UN High Commissioner for Refugees: For more than a year and a half, they had lived under tents in the inhospitable desert of the no man’s land between Jordan and Iraq. In the early hours of Thursday, waiting for the plane that was to take them to their
new life in Sweden, the group of 185 Iranian Kurd refugees at Amman airport could hardly believe their luck.
UN High Commissioner for Refugees
AMMAN, Jordan For more than a year and a half, they had lived under tents in the inhospitable desert of the no man’s land between Jordan and Iraq. In the early hours of Thursday, waiting for the plane that was to take them to their new life in Sweden, the group of 185 Iranian Kurd refugees at Amman airport could hardly believe their luck.
“I am finally going to live as a human being again,” said Salim Kare, a father of five who had fled Iran during the start of the Khomeiny era. “We were taught about the life, the schools, the laws in Sweden. When I arrive in Sweden, in Advalla, the place chosen for me, I will live like a Swede.”
The 185 were part of a group of 387 Iranian Kurds who were accepted for permanent resettlement in Sweden. The first 202 travelled to Stockholm late last month. Until only a few weeks ago, they had all been living under tents in the no man’s land where they had become stuck when they tried to flee Iraq and leave refugee life behind in the spring of 2003. Most had spent almost a quarter of a century in Al Tash refugee camp, near Ramadi in Iraq, after fleeing Iran in the aftermath of the Islamic Revolution there.
Salim has spent more than half of his life as a refugee. Surrounded by heaps of luggage, he did nothing but smile in anticipation of his new life.
“We are happy to go, to start a new life, to learn mechanics and art,” said brothers Payman Saiful, 22, and Zaman, 27. “But we are sad about the ones we are leaving behind in that horrible place, no man’s land. It is not fair, they should get a chance too. UNHCR should do their best.”
There are still 741 refugees, 664 of whom are Iranian Kurds, stuck in the no man’s land, while 137 Palestinians are still at the Ruweished camp, some 60 km inside Jordan. In both locations, refugees have been living under very harsh conditions since the spring of 2003, staying under tents in a desert area subject to extreme climatic variations. They now face a second winter of freezing temperatures with no immediate solution in sight to help them.
For the past one-and-a-half years, UNHCR has been calling on the generosity of countries around the world to help those stranded refugees. The agency has submitted 880 cases for resettlement to such countries as the United States, Australia, Ireland and the Scandinavian countries. To date, despite the generosity of Sweden and other countries, hundreds of these requests remain pending.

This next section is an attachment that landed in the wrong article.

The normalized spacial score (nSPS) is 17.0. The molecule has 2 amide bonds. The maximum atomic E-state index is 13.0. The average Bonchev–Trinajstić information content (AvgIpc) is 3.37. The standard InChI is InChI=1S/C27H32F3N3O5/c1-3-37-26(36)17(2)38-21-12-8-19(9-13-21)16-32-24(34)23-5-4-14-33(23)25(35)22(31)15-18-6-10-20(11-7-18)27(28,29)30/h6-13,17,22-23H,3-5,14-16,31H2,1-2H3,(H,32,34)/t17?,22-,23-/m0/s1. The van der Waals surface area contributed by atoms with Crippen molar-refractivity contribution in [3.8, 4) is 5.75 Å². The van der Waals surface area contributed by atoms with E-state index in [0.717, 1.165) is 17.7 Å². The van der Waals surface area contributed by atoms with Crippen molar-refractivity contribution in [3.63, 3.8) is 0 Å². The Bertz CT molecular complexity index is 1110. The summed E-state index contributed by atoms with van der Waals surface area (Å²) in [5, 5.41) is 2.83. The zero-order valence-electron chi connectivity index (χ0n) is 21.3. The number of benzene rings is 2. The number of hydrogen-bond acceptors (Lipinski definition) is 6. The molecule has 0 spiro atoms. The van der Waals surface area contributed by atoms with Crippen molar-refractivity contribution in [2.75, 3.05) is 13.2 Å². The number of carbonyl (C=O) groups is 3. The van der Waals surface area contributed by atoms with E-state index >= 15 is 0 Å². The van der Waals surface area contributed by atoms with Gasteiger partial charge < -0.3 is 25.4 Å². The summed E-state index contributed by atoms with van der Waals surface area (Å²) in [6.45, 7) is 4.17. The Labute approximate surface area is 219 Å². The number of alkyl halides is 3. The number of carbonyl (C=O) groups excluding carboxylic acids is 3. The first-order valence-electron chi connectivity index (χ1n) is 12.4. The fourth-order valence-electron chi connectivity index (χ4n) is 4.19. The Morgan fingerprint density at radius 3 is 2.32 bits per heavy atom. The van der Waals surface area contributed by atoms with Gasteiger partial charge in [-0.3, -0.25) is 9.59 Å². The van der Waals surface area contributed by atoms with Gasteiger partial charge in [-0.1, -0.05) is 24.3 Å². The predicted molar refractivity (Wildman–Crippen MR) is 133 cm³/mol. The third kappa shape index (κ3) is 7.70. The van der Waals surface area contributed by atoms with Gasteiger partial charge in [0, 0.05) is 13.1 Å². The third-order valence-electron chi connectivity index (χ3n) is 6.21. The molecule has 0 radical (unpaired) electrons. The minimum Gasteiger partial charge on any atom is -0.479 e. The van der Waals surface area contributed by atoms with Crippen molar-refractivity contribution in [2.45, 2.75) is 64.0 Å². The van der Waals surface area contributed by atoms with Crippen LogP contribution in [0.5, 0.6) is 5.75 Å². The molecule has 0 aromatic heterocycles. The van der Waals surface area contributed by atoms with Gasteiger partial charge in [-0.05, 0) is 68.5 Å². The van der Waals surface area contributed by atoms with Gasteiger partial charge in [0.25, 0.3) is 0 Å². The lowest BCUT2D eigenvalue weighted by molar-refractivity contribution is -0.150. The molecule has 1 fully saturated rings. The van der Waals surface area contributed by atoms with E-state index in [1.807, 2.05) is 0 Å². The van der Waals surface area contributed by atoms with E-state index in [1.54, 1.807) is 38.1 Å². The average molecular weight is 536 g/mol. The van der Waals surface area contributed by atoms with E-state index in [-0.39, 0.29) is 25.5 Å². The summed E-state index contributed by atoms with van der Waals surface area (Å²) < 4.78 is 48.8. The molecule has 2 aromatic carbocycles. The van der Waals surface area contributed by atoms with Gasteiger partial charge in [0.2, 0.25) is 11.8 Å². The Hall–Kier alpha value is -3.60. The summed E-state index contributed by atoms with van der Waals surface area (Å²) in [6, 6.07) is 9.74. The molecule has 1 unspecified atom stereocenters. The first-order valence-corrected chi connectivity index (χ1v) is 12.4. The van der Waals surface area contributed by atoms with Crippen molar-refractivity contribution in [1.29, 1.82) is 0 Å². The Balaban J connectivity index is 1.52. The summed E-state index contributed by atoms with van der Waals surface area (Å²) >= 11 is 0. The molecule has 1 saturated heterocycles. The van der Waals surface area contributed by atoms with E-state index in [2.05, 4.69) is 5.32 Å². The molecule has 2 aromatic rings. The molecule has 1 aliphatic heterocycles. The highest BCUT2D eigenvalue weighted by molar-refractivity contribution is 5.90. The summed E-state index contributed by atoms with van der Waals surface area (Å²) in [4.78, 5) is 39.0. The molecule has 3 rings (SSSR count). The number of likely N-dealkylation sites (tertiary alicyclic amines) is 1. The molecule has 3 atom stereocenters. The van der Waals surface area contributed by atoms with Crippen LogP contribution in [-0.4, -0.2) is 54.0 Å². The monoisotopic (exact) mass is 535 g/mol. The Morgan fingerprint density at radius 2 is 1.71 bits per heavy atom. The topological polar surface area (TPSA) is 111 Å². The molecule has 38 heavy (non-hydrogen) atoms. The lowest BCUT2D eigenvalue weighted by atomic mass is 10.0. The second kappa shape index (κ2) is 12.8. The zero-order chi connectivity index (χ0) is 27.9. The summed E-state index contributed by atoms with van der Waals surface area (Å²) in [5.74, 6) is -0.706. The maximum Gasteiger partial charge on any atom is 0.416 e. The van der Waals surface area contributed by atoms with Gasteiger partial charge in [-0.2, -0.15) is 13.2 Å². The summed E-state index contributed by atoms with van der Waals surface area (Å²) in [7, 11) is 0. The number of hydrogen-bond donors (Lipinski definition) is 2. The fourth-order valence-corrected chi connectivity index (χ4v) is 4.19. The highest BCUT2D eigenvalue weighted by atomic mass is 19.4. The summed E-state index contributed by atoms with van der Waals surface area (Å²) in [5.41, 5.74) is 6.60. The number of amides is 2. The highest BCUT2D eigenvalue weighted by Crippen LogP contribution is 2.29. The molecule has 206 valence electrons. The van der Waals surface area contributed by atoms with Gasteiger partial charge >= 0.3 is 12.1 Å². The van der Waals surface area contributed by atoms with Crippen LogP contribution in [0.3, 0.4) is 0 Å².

UNHCR also wrote to many Arab countries requesting them to grant shelter, even on a temporary basis, to Palestinian refugees stranded at the Jordanian border. Last year, Jordan itself agreed to give temporary asylum to 386 Palestinians with Jordanian spouses; while 250 Palestinians chose to leave Ruweished to go back to Iraq. The refugee agency has undertaken to assist countries with the financial cost of hosting Palestinian refugees and hopes for a positive reaction from Arab states.
“We can only do our best and we have been doing it for a long time,” said Jacqueline Parlevliet, UNHCR Jordan’s senior protection officer. “We have submitted cases to many countries in and outside the region. We can do little more than draw attention to the desperate needs of these refugees, highlight their suffering and call for help in finding a solution for them. Unfortunately we do not have the power to resettle them elsewhere, only nation states can take that decision.”
A decision can make the difference between a life full of opportunities and a hopeless future. In Amman Airport on Wednesday night, it was the children who were the most excited to leave.
“When we arrive in Sweden, I will send my daughter back to school,” said Karim Kosadi, surrounded by his five children. His daughter is so happy, she cannot wait to leave. “I want to learn English and Swedish, and everything,” she interrupted. “In the camp I did not have the chance to learn anymore, and I have felt frustrated ever since.”
Next to her, a little baby girl gazed around the messy departure hall with a serious look on her face.
“Sonia was born in the no man’s land, one year and four months ago, she was the first baby born there,” her mother said. “Nowadays all she says is Lolo, the town we are heading for in Sweden.”
Sonia is young enough that she will not even remember her life as a refugee; she will only be reminded by her parents of the years they spent in the camps. She has the chance of a normal life in a country she can call home. Dozens of children still in the no man’s land are waiting for a similar chance.
By Astrid Van Genderen Stort